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Donate to support student-driven innovation in Malawi!

Published: Wednesday, 14 Jun 2017
Author: Katherine Laurel Deska
Department: Global Center for Food Systems Innovation

Support student-driven innovation and advance urban food security in Malawi! The Global Center for Food Systems Innovation launched a CrowdPower campaign to improve the working conditions in two of Lilongwe's open-air food markets. All donations will be used to implement student-advised innovation plans, created after hands-on field research during the annual Frugal Innovation Practicum this August. Help GCFSI raise $2,500 by July 17, 2017!

Selling fruits and vegetables for a living is an important job. People who do this work save us time and effort. In African cities, people who sell fruits and vegetables are often in business for themselves and commonly work in lively open-aired markets similar to farmers' markets in the United States. They make good and nutritious food available to city residents at reasonable prices and within walking distance of most peoples' homes.

As any small businessperson will tell you, being in business for yourself means having to carry out all the tasks that, in a larger organization, would be divided up among multiple people. In African cities, food retailers' jobs are further complicated by a range of issues that small business people in the US never have to consider.  Imagine, for example, doing this important job in an environment where basic amenities are absent and where the struggle to grow your razor-thin profit margins is frustrated by the fact that you have to pay to use the bathroom; where electricity is in short supply and you sometimes have to navigate the uneven and narrow market paths in the dark; and where storage facilities are inadequate or unavailable so that you either leave your product out at night, risking theft, or haul it elsewhere before going home.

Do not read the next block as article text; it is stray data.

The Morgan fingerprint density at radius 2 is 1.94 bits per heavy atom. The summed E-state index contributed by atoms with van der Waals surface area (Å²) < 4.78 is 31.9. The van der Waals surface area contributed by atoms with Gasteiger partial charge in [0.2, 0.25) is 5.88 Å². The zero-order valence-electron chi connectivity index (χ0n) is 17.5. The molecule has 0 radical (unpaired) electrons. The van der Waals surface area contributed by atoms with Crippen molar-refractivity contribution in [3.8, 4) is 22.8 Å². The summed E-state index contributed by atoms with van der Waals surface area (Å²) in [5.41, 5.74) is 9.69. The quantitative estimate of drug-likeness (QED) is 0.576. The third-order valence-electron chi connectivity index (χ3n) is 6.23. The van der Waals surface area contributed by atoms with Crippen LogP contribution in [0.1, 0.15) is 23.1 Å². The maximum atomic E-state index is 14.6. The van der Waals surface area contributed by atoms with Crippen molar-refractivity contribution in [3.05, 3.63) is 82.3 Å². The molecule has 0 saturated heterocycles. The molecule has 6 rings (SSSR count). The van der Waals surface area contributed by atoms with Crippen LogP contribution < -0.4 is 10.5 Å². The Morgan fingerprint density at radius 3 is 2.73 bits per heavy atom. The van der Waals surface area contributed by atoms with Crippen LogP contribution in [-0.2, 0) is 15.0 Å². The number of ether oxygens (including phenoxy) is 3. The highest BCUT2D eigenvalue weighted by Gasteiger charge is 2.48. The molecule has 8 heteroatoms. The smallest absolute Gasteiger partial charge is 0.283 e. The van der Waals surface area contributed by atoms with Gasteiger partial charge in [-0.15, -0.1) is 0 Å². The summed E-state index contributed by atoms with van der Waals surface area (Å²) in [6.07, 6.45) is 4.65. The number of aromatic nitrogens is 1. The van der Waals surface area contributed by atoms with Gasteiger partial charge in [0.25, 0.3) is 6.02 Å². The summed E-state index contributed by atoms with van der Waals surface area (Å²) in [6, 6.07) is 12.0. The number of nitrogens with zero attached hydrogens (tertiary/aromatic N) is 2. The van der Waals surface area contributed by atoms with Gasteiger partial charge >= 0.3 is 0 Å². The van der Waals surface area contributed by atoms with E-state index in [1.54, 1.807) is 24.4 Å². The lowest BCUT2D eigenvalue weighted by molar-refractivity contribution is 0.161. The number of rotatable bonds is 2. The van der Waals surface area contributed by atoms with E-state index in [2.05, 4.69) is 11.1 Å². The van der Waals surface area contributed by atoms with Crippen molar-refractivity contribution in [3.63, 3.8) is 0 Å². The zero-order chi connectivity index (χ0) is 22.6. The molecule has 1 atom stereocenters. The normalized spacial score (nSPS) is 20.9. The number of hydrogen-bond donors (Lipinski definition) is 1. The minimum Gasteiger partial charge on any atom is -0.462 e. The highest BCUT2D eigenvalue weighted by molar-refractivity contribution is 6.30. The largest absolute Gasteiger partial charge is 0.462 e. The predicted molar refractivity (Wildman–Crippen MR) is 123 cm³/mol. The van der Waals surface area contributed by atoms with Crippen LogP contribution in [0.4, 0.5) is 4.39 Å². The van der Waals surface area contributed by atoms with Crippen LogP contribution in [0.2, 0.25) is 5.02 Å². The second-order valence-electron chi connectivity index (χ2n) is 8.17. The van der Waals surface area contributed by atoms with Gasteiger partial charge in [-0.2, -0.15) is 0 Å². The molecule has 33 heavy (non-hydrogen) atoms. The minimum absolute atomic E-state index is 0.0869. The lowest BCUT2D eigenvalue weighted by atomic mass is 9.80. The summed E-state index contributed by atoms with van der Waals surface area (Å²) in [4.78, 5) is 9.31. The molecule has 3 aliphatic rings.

These are the everyday issues that students in the Frugal Innovation Practicum set out to solve. Student teams consult with market committees, decision-makers and the Lilongwe City Council to develop sustainable, feasible and locally-controlled plans to address the market's underlying challenges. 

Led by GCFSI's Dr. Stephanie White, City-Regional Food Systems Lead, the practicum is designed to build upon the work of previous student cohorts. Last year, crowdsourced funds enabled the installation of community taps so more people could have access to clean and running water; installation of a gate to improve market security; and installation of restroom facilities. 

"I am really excited that something concrete came out of our work," said Christine Sauer, former FIP participant. "The city council actually listened to our presentations and took action on some of the issues we raised; it means that the work we did was meaningful."

With your generous support, students can convert their research findings into actual change in local food systems in a country struggling for food security. Should GCFSI raise our goal of $2,500, each of the four student groups will have $625 to make infrastructure improvements. 

Housed within MSU's International Studies and Programs unit, the Global Center for Food Systems Innovation addresses critical pressures on the world's food supply by creating, testing and enabling the scaling of solutions. GCFSI takes a multidisciplinary approach that encompasses the entire food system and considers major environmental, economic and social trends, as well as workforce development needs that will impact future food security. Launched in 2012, GCFSI is one of eight development labs established through the Higher Education Solutions Network of the United States Agency for International Development.